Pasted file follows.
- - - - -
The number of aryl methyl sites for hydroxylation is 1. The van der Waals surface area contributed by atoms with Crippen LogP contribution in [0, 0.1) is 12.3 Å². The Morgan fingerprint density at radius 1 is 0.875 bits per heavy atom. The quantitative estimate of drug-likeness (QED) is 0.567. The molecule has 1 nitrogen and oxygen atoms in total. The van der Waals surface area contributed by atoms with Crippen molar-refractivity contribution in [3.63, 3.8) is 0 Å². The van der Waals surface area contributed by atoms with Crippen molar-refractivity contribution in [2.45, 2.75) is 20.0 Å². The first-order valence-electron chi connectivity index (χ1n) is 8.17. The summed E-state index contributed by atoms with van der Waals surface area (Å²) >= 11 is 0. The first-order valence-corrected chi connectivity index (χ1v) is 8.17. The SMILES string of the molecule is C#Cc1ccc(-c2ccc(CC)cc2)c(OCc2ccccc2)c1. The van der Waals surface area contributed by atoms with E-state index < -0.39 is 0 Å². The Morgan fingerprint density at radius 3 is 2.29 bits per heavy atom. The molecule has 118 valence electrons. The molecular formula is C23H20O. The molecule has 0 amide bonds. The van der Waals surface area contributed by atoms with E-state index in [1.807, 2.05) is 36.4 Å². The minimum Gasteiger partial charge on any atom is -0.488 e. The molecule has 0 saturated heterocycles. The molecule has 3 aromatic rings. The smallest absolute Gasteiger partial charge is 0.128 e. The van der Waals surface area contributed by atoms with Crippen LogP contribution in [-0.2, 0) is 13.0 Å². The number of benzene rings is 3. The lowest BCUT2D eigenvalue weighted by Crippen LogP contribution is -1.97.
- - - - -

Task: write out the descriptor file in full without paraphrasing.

The number of aryl methyl sites for hydroxylation is 1. The van der Waals surface area contributed by atoms with Crippen LogP contribution in [0, 0.1) is 12.3 Å². The Morgan fingerprint density at radius 1 is 0.875 bits per heavy atom. The quantitative estimate of drug-likeness (QED) is 0.567. The molecule has 1 nitrogen and oxygen atoms in total. The van der Waals surface area contributed by atoms with Crippen molar-refractivity contribution in [3.63, 3.8) is 0 Å². The van der Waals surface area contributed by atoms with Crippen molar-refractivity contribution in [2.45, 2.75) is 20.0 Å². The first-order valence-electron chi connectivity index (χ1n) is 8.17. The summed E-state index contributed by atoms with van der Waals surface area (Å²) >= 11 is 0. The first-order valence-corrected chi connectivity index (χ1v) is 8.17. The SMILES string of the molecule is C#Cc1ccc(-c2ccc(CC)cc2)c(OCc2ccccc2)c1. The van der Waals surface area contributed by atoms with E-state index < -0.39 is 0 Å². The Morgan fingerprint density at radius 3 is 2.29 bits per heavy atom. The molecule has 118 valence electrons. The molecular formula is C23H20O. The molecule has 0 amide bonds. The van der Waals surface area contributed by atoms with E-state index in [1.807, 2.05) is 36.4 Å². The minimum Gasteiger partial charge on any atom is -0.488 e. The molecule has 0 saturated heterocycles. The molecule has 3 aromatic rings. The smallest absolute Gasteiger partial charge is 0.128 e. The van der Waals surface area contributed by atoms with Crippen LogP contribution in [-0.2, 0) is 13.0 Å². The number of benzene rings is 3. The lowest BCUT2D eigenvalue weighted by Crippen LogP contribution is -1.97.